How Unpaid Debts Affect Your Life

Damaging your credit can have huge negative effects that you will have to deal with throughout your life. The worst part about incurring unpaid debts and damaging your credit is that you can do the most damage before you are taking your financial responsibilities seriously—in college, for instance—and the bad moves you make at a young age can hurt your chances of owning a home, having a car or even getting a job. A growing number of consumers mistakenly believe that simply handing in their keys is the best option when it comes to debts they can’t afford, but there are many other ways to deal with debt while avoiding credit score damage. We’ll look at how people can get into this situation, and what moves they should—and shouldn’t—make if they’re unlucky enough to find themselves with overwhelming debt that they can’t afford. Read More »

7 Credit Score Myths

Everyone talks about credit scores and credit history, but they’re not fully understood by most consumers. Consumers are often misinformed about the factors that can actually negatively affect their credit score. Check out some of the factors below that are commonly mistaken as lowering your credit score. Read More »

Bad Credit? 8 Ways To Get A Mortgage Anyway

Perhaps you’ve fallen on hard times or made some financial mistakes. If you’re lucky, you’ve learned from those mistakes, and are on better financial footing. Even so, it can take some time for your credit score to reflect that, making it hard to get any kind of loan or mortgage. If you’ve already been turned down by your bank for a mortgage, you may not realize that it’s actually quite easy to get a loan when you have bad credit. The catch is that you’ll pay through the nose for it. Read More »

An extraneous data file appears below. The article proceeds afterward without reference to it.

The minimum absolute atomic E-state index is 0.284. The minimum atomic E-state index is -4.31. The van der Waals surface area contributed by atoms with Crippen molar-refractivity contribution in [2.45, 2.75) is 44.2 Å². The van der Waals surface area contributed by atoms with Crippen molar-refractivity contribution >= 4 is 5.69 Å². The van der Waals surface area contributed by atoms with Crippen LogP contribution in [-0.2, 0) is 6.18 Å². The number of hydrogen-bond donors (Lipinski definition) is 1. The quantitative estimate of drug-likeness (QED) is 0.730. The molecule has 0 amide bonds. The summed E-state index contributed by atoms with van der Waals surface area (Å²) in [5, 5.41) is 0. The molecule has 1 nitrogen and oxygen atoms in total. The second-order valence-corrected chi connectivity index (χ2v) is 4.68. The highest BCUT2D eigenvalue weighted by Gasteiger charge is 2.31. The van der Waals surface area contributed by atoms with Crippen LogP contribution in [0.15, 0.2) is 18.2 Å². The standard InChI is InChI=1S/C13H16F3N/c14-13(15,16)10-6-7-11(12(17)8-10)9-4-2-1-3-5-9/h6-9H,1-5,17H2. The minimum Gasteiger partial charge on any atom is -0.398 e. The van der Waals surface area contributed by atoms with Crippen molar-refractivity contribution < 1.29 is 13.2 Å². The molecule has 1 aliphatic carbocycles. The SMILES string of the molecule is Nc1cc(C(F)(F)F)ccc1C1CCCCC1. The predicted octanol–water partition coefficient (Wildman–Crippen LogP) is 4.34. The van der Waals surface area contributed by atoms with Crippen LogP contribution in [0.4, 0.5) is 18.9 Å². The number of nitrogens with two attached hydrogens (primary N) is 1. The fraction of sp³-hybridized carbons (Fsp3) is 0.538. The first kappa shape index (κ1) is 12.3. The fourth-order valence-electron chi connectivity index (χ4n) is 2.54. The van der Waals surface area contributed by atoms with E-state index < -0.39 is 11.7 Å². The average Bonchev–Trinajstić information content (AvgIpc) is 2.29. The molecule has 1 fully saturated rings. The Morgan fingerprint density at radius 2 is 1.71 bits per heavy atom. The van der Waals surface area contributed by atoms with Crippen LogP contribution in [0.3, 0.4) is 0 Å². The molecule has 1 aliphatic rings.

Help Your Aging Parents Keep Their Finances In Order

Any parent will tell you that raising a child is a major financial burden. But children often discover that caring for their parents when they get old can be just as big a responsibility, and the issues that grown children who try to help their parents manage their money face can extend far beyond simple numbers and transactions. In many cases, this reversal of roles sends both parents and children into a complex emotional maze that can be difficult to navigate under even the best of circumstances. But a few practical pointers can make this potentially awkward task much easier.

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A Guide To Prepaid Debit And Credit Cards

If you don’t trust yourself with a credit card, don’t have a checking account or your credit is so bad that no credit card company will give you one, there’s an alternative you can use: prepaid debit and credit cards. These cards are a lot like gift cards, except that prepaid cards can be used in more places. The card is exactly what it sounds like; it’s preloaded with funds, and when you spend what you’ve loaded onto the card, you can’t spend any more (for the most part). It might seem like a handy tool to keep your spending in order, or a great way to keep yourself from racking up debt, but there are many things you should be aware of before getting a prepaid card. Read More »

A Guide To Debt Settlement